The flag of the state of Illinois consists of the seal of Illinois on a white background, with the word "Illinois" underneath the seal. The Great Seal of the State of Illinois is the official emblem of the state, and signifies the official nature of a document produced by the state of Illinois.
The current flag depicts the Great Seal of Illinois, which was originally designed in 1819 and emulated the Great Seal of the United States. In the eagle's beak there is a banner with the state motto, "State Sovereignty, National Union." The dates on the seal, 1818 and 1868, represent the year Illinois became a state and the year in which the Great Seal was redesigned by Sharon Tyndale. Although "State Sovereignty" comes first in the motto, Illinois was victorious in the American Civil War on the Union side, fighting against state sovereignty, so Tyndale placed "State" at the bottom and "Sovereignty" upside-down.
In 1918, Wallace Rice submitted a flag for Illinois's centennial celebration. Rice is best known for designing the iconic flag of Chicago. His centennial flag has 21 stars, representing Illinois's entry to the Union as the 21st state, on a white and blue triband.
IL Flag Proposal "Tibbetts 1" modified by Ben Karnell
IL Flag Proposal "Tibbetts 2"
IL Flag Proposal "Usacelt"
IL Flag Proposal by Kermitdefrog
IL Flag Proposal "Jorge Maat Dávila"
IL Flag Proposal. I kept it simple and similar in design to the Chicago flag, one of the most well-liked city flags in the country (and rated #2 by the North American Vexillological Association). The blue stripe represents the Illinois River and two red stripes represent the two parts of the state motto, “State Sovereignty and National Union.” By Ed Mitchell of Bresslergroup, 2013
IL Flag Proposal "Bresslergroup" modified by Ben Karnell
Updated Illinois state flag proposal. Illinois is an Algonquin word that means “warriors” or “tribe of superior men.” To represent the idea of a warrior I used the shield that appears on the current flag. The 13 stripes represent the 13 original colonies. Illinois is also nicknamed the “prairies state” — the red strip on the bottom of the flag is meant to represent the horizon line of a prairie. By Ed Mitchell. 2016.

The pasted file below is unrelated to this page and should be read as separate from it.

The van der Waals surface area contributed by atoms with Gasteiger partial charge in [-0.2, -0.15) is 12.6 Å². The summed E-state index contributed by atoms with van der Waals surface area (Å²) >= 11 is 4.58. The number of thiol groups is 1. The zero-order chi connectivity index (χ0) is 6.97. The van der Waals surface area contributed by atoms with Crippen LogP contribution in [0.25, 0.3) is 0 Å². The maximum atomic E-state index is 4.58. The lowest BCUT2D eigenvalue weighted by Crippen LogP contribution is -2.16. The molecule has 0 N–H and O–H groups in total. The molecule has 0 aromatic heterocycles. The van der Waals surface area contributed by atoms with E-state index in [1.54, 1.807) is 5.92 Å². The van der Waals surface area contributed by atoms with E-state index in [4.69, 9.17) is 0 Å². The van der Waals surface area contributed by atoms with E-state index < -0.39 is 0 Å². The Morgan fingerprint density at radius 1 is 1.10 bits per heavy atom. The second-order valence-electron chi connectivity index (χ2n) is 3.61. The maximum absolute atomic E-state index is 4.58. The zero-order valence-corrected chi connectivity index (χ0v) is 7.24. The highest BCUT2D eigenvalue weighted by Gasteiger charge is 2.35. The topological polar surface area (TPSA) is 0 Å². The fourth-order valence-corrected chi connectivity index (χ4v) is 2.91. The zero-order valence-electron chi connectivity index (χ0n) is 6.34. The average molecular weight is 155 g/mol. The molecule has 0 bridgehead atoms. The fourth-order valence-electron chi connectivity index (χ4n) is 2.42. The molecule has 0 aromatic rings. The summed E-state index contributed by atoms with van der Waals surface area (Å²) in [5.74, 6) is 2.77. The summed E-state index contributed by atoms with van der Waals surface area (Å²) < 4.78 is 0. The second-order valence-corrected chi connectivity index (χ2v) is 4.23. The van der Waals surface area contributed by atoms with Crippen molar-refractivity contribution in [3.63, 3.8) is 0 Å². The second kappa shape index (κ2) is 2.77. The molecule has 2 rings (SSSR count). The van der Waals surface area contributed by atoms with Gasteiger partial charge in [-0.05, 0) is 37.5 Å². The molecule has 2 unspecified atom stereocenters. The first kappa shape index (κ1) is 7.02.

IL Flag Proposal "BigRed618"
Illinois flag proposal by BigRed618, modified by Hans. Oct 2015.
Illinois State Flag Proposal No. 1 Designed By: Stephen Richard Barlow 15 OCT 2014 at 1451hrs cst
Results of the Illinois contest of March 2019 on Facebook. Win for Ken Morton's design.
Few people from Illinois like the simple Morton design - they wanted more & lots liked the deer. Returning option of combo design.
Proposed Illinois Flag
Proposal for a flag for Illinois. This pattern is a kaleidoscopic shuffle of the Chicago star, and does not have a deeper meaning per se - it's just an attractive and recognizable pattern (but it is rather difficult to reproduce from memory.) By Qaz Dec 2019 (details)
Proposal for a flag for Illinois, displaying the stars of Springfield and Chicago, and the bald eagle. By Qaz Dec 2019 (details)
A number of proposed designs take elements from two local flags: the municipal flags of Chicago and Springfield. Both happened to be designed by men named Wallace in 1917.
The Chicago flag by Wallace Rice is one of the most popular local flags in the country. Its three white areas represent the North, South, and West sides of the city, separated by the branches of the Chicago River. Wallace's original had two distinctively shaped, red six-pointed stars, which later grew to four. They represent four major events in Chicago history: the founding of Fort Dearborn in 1803, the Great Chicago Fire in 1871, the World Columbian Exposition in 1893, and the World's Fair of 1933.
The Springfield flag was designed by S.T. Wallace. Its 21 stars commemorate Illinois's position as the 21st state in the Union. The large white star in the center represents Illinois itself, and the red star within it represents Springfield. The flag today also includes the name of the city, but this was not part of the original design and is not specified in the city's Code of Ordinances.